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l,d-Transpeptidases (Ldts) catalyse the formation of 3-3 cross-links in peptidoglycans (PGs); however, the role of these enzymes in cell envelope physiology is not well understood. Mycobacterial PG contains a higher percentage of 3-3 cross-links (~30-80 %) than the PG in most other bacteria, suggesting that they are particularly important to mycobacterial cell wall biology. The genomes of Mycobacterium tuberculosis and Mycobacterium smegmatis encode multiple Ldt genes, but it is not clear if they are redundant. We compared the sequences of the Ldt proteins from 18 mycobacterial genomes and found that they can be grouped into six classes. We then constructed M. smegmatis strains lacking single or multiple Ldt genes to determine the physiological consequence of the loss of these enzymes. We report that of the single mutants, only one, ΔldtC (MSMEG_0929, class 5), displayed an increased susceptibility to imipenem - a carbapenem antibiotic that inhibits the Ldt enzymes. The invariant cysteine in the active site of LdtC was required for function, consistent with its role as an Ldt. A triple mutant missing ldtC and both of the class 2 genes displayed hypersusceptibility to antibiotics, lysozyme and d-methionine, and had an altered cellular morphology. These data demonstrated that the distinct classes of mycobacterial Ldts may reflect different, non-redundant functions and that the class 5 Ldt was peculiar in that its loss, alone and with the class 2 proteins, had the most profound effect on phenotype. © 2014 The Authors.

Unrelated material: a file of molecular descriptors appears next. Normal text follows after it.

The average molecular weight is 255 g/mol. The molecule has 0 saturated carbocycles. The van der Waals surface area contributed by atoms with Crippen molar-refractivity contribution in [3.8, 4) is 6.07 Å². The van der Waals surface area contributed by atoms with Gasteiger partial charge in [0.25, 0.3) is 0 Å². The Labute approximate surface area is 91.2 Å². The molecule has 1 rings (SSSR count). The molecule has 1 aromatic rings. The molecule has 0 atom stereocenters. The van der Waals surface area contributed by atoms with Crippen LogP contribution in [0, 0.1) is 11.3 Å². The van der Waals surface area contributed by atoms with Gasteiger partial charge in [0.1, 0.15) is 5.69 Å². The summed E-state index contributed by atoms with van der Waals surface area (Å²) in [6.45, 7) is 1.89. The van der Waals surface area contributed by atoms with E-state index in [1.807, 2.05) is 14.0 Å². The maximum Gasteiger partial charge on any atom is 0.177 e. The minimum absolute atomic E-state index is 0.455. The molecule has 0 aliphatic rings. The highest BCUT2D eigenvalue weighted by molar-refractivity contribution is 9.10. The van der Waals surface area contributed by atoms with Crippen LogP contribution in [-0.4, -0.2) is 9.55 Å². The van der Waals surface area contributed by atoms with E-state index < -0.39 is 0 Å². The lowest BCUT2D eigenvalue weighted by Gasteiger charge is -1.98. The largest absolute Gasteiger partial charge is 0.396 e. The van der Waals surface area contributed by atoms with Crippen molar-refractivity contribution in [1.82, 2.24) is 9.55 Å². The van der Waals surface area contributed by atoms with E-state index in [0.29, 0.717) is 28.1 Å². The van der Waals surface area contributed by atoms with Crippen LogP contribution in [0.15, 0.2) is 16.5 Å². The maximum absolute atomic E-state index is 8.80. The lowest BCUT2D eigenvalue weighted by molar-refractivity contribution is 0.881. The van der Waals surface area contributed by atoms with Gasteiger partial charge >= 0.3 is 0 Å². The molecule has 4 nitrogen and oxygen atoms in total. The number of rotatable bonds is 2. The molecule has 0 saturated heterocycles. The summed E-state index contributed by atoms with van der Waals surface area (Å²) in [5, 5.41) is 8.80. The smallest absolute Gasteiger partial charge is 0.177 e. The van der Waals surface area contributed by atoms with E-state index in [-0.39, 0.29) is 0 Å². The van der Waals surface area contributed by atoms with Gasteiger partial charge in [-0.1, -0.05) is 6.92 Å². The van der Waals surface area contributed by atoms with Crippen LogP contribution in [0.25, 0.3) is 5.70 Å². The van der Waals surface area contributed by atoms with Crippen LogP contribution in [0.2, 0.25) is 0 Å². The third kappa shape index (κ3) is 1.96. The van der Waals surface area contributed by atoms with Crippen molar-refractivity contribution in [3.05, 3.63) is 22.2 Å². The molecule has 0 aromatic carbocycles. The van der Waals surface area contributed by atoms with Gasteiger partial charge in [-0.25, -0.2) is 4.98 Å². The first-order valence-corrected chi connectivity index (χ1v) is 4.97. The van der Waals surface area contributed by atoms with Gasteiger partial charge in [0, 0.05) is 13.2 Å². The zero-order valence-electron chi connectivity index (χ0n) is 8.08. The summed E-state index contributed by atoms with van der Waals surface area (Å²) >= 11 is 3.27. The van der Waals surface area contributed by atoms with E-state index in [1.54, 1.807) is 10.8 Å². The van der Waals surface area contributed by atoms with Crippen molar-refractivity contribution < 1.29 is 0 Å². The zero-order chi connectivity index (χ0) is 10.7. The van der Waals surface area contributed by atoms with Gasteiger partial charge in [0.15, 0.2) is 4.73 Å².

Akeisha N Sanders, Lori F Wright, Martin S Pavelka. Genetic characterization of mycobacterial L,D-transpeptidases. Microbiology (Reading, England). 2014 Aug;160(Pt 8):1795-1806

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PMID: 24855140

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